At the core of the MSRB’s customer protection rules is Rule G-17, which provides that, in the conduct of its municipal securities activities, each dealer shall deal fairly with all persons and shall not engage in any deceptive, dishonest or unfair practice.  The rule encompasses two basic principles:  an anti-fraud prohibition similar to the standard set forth in Rule 10b-5 adopted by the Securities and Exchange Commission (“SEC”) under the Securities Exchange Act of 1934 (the “Exchange Act”), and a general duty to deal fairly even in the absence of fraud.  All activities of dealers must be viewed in light of these basic principles, regardless of whether other MSRB rules establish specific requirements applicable to such activities.

Disclosure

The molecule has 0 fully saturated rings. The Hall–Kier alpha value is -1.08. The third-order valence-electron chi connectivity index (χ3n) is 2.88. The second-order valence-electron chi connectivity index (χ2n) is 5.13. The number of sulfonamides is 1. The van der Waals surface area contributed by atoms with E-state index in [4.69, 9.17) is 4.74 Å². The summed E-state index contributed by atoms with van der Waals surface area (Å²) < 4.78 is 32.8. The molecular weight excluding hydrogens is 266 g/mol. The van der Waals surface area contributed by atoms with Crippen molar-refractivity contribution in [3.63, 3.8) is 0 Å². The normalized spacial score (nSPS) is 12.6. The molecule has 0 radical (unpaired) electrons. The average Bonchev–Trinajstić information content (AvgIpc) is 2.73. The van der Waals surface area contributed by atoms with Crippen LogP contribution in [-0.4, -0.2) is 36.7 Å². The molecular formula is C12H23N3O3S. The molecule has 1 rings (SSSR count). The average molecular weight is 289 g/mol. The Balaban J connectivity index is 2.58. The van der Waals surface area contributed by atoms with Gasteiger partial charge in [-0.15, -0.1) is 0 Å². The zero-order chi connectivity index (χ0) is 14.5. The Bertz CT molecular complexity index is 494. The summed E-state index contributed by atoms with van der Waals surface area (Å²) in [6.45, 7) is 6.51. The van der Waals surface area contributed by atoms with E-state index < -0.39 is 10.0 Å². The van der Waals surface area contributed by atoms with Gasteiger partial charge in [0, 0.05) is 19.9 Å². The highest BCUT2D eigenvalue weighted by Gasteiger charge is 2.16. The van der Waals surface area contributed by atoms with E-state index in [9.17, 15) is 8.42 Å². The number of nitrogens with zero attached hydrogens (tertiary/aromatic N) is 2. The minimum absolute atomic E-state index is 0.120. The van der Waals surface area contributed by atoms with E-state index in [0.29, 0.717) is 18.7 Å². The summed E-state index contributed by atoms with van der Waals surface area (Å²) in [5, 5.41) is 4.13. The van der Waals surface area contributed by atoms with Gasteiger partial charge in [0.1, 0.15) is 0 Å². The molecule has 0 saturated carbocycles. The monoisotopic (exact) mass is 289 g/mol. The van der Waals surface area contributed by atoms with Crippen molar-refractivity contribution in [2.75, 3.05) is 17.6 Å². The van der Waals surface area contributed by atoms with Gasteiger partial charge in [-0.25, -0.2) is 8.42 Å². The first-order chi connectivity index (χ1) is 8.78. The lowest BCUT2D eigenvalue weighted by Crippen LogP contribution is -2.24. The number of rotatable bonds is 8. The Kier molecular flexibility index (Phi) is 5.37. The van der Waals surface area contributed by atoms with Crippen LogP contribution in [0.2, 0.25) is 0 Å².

Point-of-Sale Disclosures and Established Industry Sources .  The MSRB has previously interpreted Rule G-17 to require a dealer to disclose to its customer at or prior to the time of trade (or point-of-sale) all material facts about a municipal security transaction (including a 529 plan transaction) known by the dealer, as well as material facts about the municipal security that are reasonably accessible to the market.[2]  Thus, a dealer would be responsible for disclosing to a customer any material fact concerning a municipal security transaction made publicly available through sources such as the system of nationally recognized municipal securities information repositories (“NRMSIRs”), the MSRB’s Municipal Securities Information Library® system and Real-Time Transaction Reporting System (“RTRS”), rating agency reports and other sources of information relating to the municipal securities transaction generally used by dealers that effect transactions in the type of municipal securities at issue (collectively, “established industry sources”).  This duty applies in every transaction, regardless of whether the transaction has been recommended by the dealer.